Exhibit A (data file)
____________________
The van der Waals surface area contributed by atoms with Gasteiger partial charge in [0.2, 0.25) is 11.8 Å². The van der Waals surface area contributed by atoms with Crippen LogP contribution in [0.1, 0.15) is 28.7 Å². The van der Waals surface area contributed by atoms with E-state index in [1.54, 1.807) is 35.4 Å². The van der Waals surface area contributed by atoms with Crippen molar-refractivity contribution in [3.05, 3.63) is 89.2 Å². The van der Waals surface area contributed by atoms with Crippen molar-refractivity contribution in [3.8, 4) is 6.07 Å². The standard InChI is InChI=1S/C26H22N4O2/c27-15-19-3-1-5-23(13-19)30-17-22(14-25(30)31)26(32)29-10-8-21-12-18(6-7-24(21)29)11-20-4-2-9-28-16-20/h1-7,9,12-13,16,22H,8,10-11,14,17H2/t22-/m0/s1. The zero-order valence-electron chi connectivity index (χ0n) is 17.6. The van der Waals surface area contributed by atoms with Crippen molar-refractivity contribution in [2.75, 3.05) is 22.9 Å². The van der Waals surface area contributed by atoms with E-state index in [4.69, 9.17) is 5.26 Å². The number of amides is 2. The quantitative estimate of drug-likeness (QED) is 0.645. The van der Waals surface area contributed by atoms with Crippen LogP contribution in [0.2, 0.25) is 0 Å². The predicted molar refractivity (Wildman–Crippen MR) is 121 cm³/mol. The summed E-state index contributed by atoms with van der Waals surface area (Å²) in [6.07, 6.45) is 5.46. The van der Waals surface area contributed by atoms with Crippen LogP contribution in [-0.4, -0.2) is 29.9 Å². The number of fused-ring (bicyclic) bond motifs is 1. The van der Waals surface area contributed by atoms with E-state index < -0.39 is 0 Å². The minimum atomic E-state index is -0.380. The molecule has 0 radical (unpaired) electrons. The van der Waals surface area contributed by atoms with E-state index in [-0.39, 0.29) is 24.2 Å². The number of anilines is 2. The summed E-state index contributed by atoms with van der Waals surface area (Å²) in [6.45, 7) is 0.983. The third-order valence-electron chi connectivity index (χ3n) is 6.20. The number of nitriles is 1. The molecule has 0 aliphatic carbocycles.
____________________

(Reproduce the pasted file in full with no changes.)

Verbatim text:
The van der Waals surface area contributed by atoms with Gasteiger partial charge in [0.2, 0.25) is 11.8 Å². The van der Waals surface area contributed by atoms with Crippen LogP contribution in [0.1, 0.15) is 28.7 Å². The van der Waals surface area contributed by atoms with E-state index in [1.54, 1.807) is 35.4 Å². The van der Waals surface area contributed by atoms with Crippen molar-refractivity contribution in [3.05, 3.63) is 89.2 Å². The van der Waals surface area contributed by atoms with Crippen molar-refractivity contribution in [3.8, 4) is 6.07 Å². The standard InChI is InChI=1S/C26H22N4O2/c27-15-19-3-1-5-23(13-19)30-17-22(14-25(30)31)26(32)29-10-8-21-12-18(6-7-24(21)29)11-20-4-2-9-28-16-20/h1-7,9,12-13,16,22H,8,10-11,14,17H2/t22-/m0/s1. The zero-order valence-electron chi connectivity index (χ0n) is 17.6. The van der Waals surface area contributed by atoms with Crippen molar-refractivity contribution in [2.75, 3.05) is 22.9 Å². The van der Waals surface area contributed by atoms with E-state index in [4.69, 9.17) is 5.26 Å². The number of amides is 2. The quantitative estimate of drug-likeness (QED) is 0.645. The van der Waals surface area contributed by atoms with Crippen LogP contribution in [0.2, 0.25) is 0 Å². The predicted molar refractivity (Wildman–Crippen MR) is 121 cm³/mol. The summed E-state index contributed by atoms with van der Waals surface area (Å²) in [6.07, 6.45) is 5.46. The van der Waals surface area contributed by atoms with Crippen LogP contribution in [-0.4, -0.2) is 29.9 Å². The number of fused-ring (bicyclic) bond motifs is 1. The van der Waals surface area contributed by atoms with E-state index < -0.39 is 0 Å². The minimum atomic E-state index is -0.380. The molecule has 0 radical (unpaired) electrons. The van der Waals surface area contributed by atoms with E-state index in [-0.39, 0.29) is 24.2 Å². The number of anilines is 2. The summed E-state index contributed by atoms with van der Waals surface area (Å²) in [6.45, 7) is 0.983. The third-order valence-electron chi connectivity index (χ3n) is 6.20. The number of nitriles is 1. The molecule has 0 aliphatic carbocycles.